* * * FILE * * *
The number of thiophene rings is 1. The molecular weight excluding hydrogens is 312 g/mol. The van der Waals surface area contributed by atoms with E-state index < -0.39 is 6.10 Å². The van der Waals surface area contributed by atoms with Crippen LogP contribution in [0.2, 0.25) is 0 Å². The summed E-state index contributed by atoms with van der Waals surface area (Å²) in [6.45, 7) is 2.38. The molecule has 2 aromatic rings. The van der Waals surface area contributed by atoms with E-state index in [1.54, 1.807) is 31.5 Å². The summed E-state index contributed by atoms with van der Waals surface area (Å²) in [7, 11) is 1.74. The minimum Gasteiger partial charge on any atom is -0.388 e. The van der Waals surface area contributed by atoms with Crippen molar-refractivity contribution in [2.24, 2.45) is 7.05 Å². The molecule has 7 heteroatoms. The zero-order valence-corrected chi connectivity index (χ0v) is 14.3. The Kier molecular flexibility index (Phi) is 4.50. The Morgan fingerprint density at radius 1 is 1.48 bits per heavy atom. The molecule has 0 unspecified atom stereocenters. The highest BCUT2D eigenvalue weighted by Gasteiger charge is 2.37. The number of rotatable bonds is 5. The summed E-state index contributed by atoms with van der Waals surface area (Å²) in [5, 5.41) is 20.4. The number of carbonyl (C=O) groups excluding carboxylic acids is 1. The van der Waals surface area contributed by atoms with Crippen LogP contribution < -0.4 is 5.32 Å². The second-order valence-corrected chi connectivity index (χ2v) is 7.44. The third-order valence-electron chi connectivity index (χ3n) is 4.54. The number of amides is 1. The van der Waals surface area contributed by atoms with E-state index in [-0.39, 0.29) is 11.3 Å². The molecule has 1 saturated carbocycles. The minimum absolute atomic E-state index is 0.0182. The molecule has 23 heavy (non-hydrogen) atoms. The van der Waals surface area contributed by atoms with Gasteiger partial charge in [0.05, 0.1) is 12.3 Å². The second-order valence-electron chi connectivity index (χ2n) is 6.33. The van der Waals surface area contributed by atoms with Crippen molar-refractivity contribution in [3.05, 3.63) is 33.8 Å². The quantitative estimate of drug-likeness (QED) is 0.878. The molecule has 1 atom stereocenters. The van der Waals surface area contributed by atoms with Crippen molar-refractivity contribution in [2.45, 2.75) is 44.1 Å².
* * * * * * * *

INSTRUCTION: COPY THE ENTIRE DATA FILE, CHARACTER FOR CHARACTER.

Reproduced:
The number of thiophene rings is 1. The molecular weight excluding hydrogens is 312 g/mol. The van der Waals surface area contributed by atoms with E-state index < -0.39 is 6.10 Å². The van der Waals surface area contributed by atoms with Crippen LogP contribution in [0.2, 0.25) is 0 Å². The summed E-state index contributed by atoms with van der Waals surface area (Å²) in [6.45, 7) is 2.38. The molecule has 2 aromatic rings. The van der Waals surface area contributed by atoms with E-state index in [1.54, 1.807) is 31.5 Å². The summed E-state index contributed by atoms with van der Waals surface area (Å²) in [7, 11) is 1.74. The minimum Gasteiger partial charge on any atom is -0.388 e. The van der Waals surface area contributed by atoms with Crippen molar-refractivity contribution in [2.24, 2.45) is 7.05 Å². The molecule has 7 heteroatoms. The zero-order valence-corrected chi connectivity index (χ0v) is 14.3. The Kier molecular flexibility index (Phi) is 4.50. The Morgan fingerprint density at radius 1 is 1.48 bits per heavy atom. The molecule has 0 unspecified atom stereocenters. The highest BCUT2D eigenvalue weighted by Gasteiger charge is 2.37. The number of rotatable bonds is 5. The summed E-state index contributed by atoms with van der Waals surface area (Å²) in [5, 5.41) is 20.4. The number of carbonyl (C=O) groups excluding carboxylic acids is 1. The van der Waals surface area contributed by atoms with Crippen LogP contribution < -0.4 is 5.32 Å². The second-order valence-corrected chi connectivity index (χ2v) is 7.44. The third-order valence-electron chi connectivity index (χ3n) is 4.54. The number of amides is 1. The van der Waals surface area contributed by atoms with E-state index in [-0.39, 0.29) is 11.3 Å². The molecule has 1 saturated carbocycles. The minimum absolute atomic E-state index is 0.0182. The molecule has 23 heavy (non-hydrogen) atoms. The van der Waals surface area contributed by atoms with Gasteiger partial charge in [0.05, 0.1) is 12.3 Å². The second-order valence-electron chi connectivity index (χ2n) is 6.33. The van der Waals surface area contributed by atoms with Crippen molar-refractivity contribution in [3.05, 3.63) is 33.8 Å². The quantitative estimate of drug-likeness (QED) is 0.878. The molecule has 1 atom stereocenters. The van der Waals surface area contributed by atoms with Crippen molar-refractivity contribution in [2.45, 2.75) is 44.1 Å².